You know, it sounds like some Jay-Z slang now, right? And her voice just kind of made an impression. I feel like her voice has been with me my whole life. And then, like everybody else, listen to 10,000 Maniacs, Beastie Boys, Nirvana, Soundgarden, Tribe Called Quest. And all the '90s hip-hop, even, like, the really hardcore gangster rap had jazz in it. It was upright bass and flute and, you know, being a child of the CD era, they had to list all the sample clearances.

So I'd say, okay, used as a sample by Miles Davis and I'd be like, oh, who's Miles Davis? Who's Roy Aris(ph)? Who's Eric Dolphy(ph)? And that's sort of how the journey began.


JAMES: (Singing) I won't stay. You want to go. I can't wait for it anymore. And all the time that I used to know is gone away like a river flow. It's all over. It's all over. It's all over for me, my baby.

BLOCK: I'm talking to Jose James. His new album is "No Beginning, No End." One of the songs that I keep coming back to, which has so much going on is a song that features a Moroccan vocalist, Hindi Zahra. It's called "Sword + Gun."

JAMES: This was the first song that I recorded for the album and because of visa issues, it's very difficult for African artists to travel to the U.K. and the U.S. She had like a four-day gap on her tour. She said, Jose, I have four days off in Paris, can you come? So I flew there without a song or a band to do some writing. And we booked a studio and had a little sketch just with this beat.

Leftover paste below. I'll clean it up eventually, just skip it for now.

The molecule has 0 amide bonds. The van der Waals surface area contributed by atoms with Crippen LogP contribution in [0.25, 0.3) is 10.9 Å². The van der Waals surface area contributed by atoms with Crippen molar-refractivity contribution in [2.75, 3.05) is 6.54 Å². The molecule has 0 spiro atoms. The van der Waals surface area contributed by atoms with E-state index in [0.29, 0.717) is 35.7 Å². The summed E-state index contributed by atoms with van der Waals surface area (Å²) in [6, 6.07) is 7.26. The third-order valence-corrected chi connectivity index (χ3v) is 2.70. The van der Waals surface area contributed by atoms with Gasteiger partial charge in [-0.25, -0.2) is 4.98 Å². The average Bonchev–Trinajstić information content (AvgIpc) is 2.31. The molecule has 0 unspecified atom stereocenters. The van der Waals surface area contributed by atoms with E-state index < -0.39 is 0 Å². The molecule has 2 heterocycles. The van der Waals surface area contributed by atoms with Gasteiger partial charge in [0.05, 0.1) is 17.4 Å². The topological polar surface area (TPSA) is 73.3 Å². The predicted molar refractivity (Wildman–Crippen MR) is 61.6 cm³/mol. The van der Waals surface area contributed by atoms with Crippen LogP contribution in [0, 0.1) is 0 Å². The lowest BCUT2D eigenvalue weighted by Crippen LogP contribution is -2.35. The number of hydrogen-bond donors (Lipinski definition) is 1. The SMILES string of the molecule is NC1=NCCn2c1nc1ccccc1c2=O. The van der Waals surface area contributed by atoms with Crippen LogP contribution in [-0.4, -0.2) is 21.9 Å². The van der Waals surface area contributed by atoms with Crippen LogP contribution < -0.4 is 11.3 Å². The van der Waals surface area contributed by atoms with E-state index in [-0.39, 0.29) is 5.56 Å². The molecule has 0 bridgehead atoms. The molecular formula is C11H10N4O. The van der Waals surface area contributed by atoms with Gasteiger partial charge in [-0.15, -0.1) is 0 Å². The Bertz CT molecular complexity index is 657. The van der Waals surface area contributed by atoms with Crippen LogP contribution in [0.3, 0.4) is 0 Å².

JAMES: Boom, boom, boom. And she really liked that. She said, okay, we don't need a band, like start recording. She grabbed a djimbe(ph) and says, okay, play something. And I started playing (unintelligible) and we actually used the number one hip-hop compositional tool sampling. You know, we sampled ourselves playing the percussion and then she brought in an element of Gnawa music and...

BLOCK: The what music?

JAMES: Gnawa. It's a special, sacred Moroccan music. There's usually one or two-string instruments and a lot of this super-complicated polyrhythmical clapping.


JAMES: (Singing) Lay down your sword and gun. Lay down your soldiers' arms.

And without a band or anything, in about six hours, we had already written a whole song that sounded pretty amazing. And it was really exciting for me, because I don't think a jazz person would ever walk into a studio without a band and without a song to record a track on their album.


JAMES: (Singing) (Unintelligible).

I wanted you to feel like you were taking a journey with me on this album and I wanted you to feel like you were taking an adventure through music with me and sort of meeting some of my friends, you know. I feel like we got that with this track.

BLOCK: Well, it's a pretty great adventure.

JAMES: Thank you.

BLOCK: Jose James, it's great to talk to you. Thank you so much.

JAMES: Thank you so much.

BLOCK: You can hear the entire Jose James album, "No Beginning, No End," and more from our interview at